Column: Walk this way…through history, part II

LissaHalenA Chinese philosopher opined, “The mark of a successful man is one that has spent an entire day on the bank of a river without feeling guilty about it.”

If this Chinese philosopher is correct, the residents of Eastchester, Tuckahoe and Bronxville have the meandering banks of the Bronx River on which to spend that day or any part of it. And it’s right outside their doorsteps.

The Bronx River Reservation has a long and fabled history and a pathway to follow both the river’s banks and its history. Venture north, beginning at Scarsdale Road. The trail first passes a 1940s Girl Scout cabin and next an area sometimes called Crestwood Lake and other times called Tuckahoe Lake.

In earlier times, winter carnivals here and on Bronxville Lake attracted hundreds of local residents. The area was also a site for the ice industry before modern conveniences of refrigeration. Blocks of ice were cut out of the lake and stored in large warehouses nearby in Tuckahoe.

Today, the lake is a pastoral setting with a rustic bridge and waterfall at its southern end, a perfect place to spend part of that philosopher’s day. Birders and photographers take advantage of this idyllic charm and are occasionally rewarded with the appearance of a large local turtle. This turtle spends all his days on the river.

Wind and storm toppled branches and trees populate the river’s banks here and provide nesting sites for the numerous species of birds. Gaggles of geese accompany dive-bombing ducks, but cormorants, egrets and herons are also some of the usual suspects seen here. Egrets “walk on water” by the shallow river banks. Ducks linger at the top of the waterfall, then glide under the bridge only to be seen wading on the other side.

In springtime, ducklings and goslings waddle across the path led by their mothers, who dare humans to let them pass. They own these river banks.

From here, the river threads through the woods until punctuated by Crestwood Station. The station was first known as Yonkers Park in the mid 1800s, when Tuckahoe was mostly marble quarries. Nearby Fisher Avenue was the site of one of these quarries, when Tuckahoe was known as the “Marble Capital of the World.”

As the marble industry declined and the Bronx River Parkway was completed, Eastchester’s population grew and the town suburbanized. Crestwood station was upgraded after 1901 and immortalized in 1946 in a Norman Rockwell Saturday Evening Post cover. This particular cover is titled “Commuter.” It portrays one of the creeds of suburbanization, the “commuter dash” at a railroad station.

Rockwell’s covers exemplified the emergence of the American suburbs and Eastchester was a prime example, spurred on by the completion of the Bronx River Parkway in 1925.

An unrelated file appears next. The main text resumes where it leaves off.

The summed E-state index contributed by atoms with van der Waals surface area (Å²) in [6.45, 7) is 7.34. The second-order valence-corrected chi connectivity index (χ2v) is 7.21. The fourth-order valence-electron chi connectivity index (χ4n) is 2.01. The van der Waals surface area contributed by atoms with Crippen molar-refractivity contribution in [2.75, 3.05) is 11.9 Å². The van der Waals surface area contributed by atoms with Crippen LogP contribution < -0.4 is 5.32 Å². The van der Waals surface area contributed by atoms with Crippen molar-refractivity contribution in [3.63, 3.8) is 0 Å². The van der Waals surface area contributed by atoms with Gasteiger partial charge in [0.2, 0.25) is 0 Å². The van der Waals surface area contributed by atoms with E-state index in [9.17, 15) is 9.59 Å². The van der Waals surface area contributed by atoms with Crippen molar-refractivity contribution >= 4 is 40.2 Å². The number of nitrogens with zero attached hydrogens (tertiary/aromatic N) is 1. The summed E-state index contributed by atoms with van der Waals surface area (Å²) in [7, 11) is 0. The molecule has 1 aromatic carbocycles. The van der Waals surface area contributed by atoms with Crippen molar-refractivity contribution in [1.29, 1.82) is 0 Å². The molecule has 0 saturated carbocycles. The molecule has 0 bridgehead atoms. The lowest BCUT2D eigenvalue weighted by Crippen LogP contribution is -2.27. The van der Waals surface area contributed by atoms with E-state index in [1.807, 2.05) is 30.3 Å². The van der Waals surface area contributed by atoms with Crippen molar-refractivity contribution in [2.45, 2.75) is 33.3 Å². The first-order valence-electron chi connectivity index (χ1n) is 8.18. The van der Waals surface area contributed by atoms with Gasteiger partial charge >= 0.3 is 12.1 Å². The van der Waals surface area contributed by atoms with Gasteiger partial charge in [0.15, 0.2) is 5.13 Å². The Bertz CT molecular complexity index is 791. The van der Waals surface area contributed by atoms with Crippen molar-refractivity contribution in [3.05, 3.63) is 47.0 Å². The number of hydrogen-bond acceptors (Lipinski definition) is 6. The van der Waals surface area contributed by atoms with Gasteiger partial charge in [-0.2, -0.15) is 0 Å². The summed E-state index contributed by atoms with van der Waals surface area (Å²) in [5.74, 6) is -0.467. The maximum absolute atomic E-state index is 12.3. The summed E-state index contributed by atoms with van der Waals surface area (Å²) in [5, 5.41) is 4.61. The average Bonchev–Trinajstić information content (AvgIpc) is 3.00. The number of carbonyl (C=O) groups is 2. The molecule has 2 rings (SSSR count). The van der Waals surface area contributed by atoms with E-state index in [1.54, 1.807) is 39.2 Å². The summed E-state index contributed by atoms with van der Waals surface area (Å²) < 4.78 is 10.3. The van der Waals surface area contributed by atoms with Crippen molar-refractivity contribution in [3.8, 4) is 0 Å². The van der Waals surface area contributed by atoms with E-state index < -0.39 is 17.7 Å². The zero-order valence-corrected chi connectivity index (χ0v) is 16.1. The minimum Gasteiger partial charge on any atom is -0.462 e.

Just steps from the Crestwood Station on Columbus Avenue is a favorite local restaurant, An American Bistro. Its lunch salads are scrumptious and reasonably priced and many are also available for dinner. The restaurant’s Sunday brunch and daily dinners are imaginative and always worth the trip and the money. For meat and potato lovers, American Bistro serves the best veal meatloaf.

Heading north leads to another suburban creed at Leewood Golf Club, golfing amid the country club life. The club’s location on a crest offers its private members scenic river views. Patronized by Babe Ruth, this club borders a stone underpass, designed for the railroad to pass above. Urban legend suggested the underpass was built for Ruth to make quick getaways to Yankee Stadium in time for his games. The legend proved false since the railroad and its overpasses were built before Ruth played for the Yankees. The club was also the location of one of the town’s marble quarries.

The river continuously crisscrosses under the pathway until two gas stations appear slightly north of the Leewood Avenue crossing. When designing the parkway in the early 1900s, attention was given to every detail and the gas stations were no exception. Respected architects of the day were called upon to maintain the rustic atmosphere of the parkway in its buildings. The architects did not disappoint. A station was built in 1935 on each side of the parkway by the prominent architect Penrose Stout, who was known for many Bronxville homes. Later, the northbound structure temporarily housed a Westchester County Tourism Center, now merely an abandoned building and parking lot. It’s a good place to park when driving north. The river’s banks are mere steps behind it.

The river crawls under the next intersection at Harney Road. Crossing here is rather dangerous with parkway traffic all around so be extremely cautious. Besides following the pathway there are two other options: Eastchester’s flagship Garth Road Park and Garth Woods. The woods are not on the pathway, but behind Garth Road’s classic pre-war Tudor apartments. Not yet suburbanized into the 1920s, Garth Road was then large land estates and was referred to as Upper Tuckahoe on maps. The cooperative apartments built from the 1930s on form Eastchester’s northern border and ends the Eastchester, Tuckahoe, Bronxville tour of the river and its banks.

That Chinese philosopher lived at a simpler time. Maybe it isn’t possible to spend an entire day on the banks of the Bronx River, but try some part.



What: Bronx River Reservation

from Bronxville to Eastchester

When: Daylight 7 days a week,

365 days a year

Parking: Free near most parkway

exits and meters near the

railroad stations


Always free and accessible

Lissa Halen is a resident of Eastchester of more than 35
years and a member of the Eastchester Historical Society
board. She also contributed to the upcoming book “Out of
the Wilderness: The emergence of Eastchester,
Tuckahoe and 
Bronxville, 1664-2014”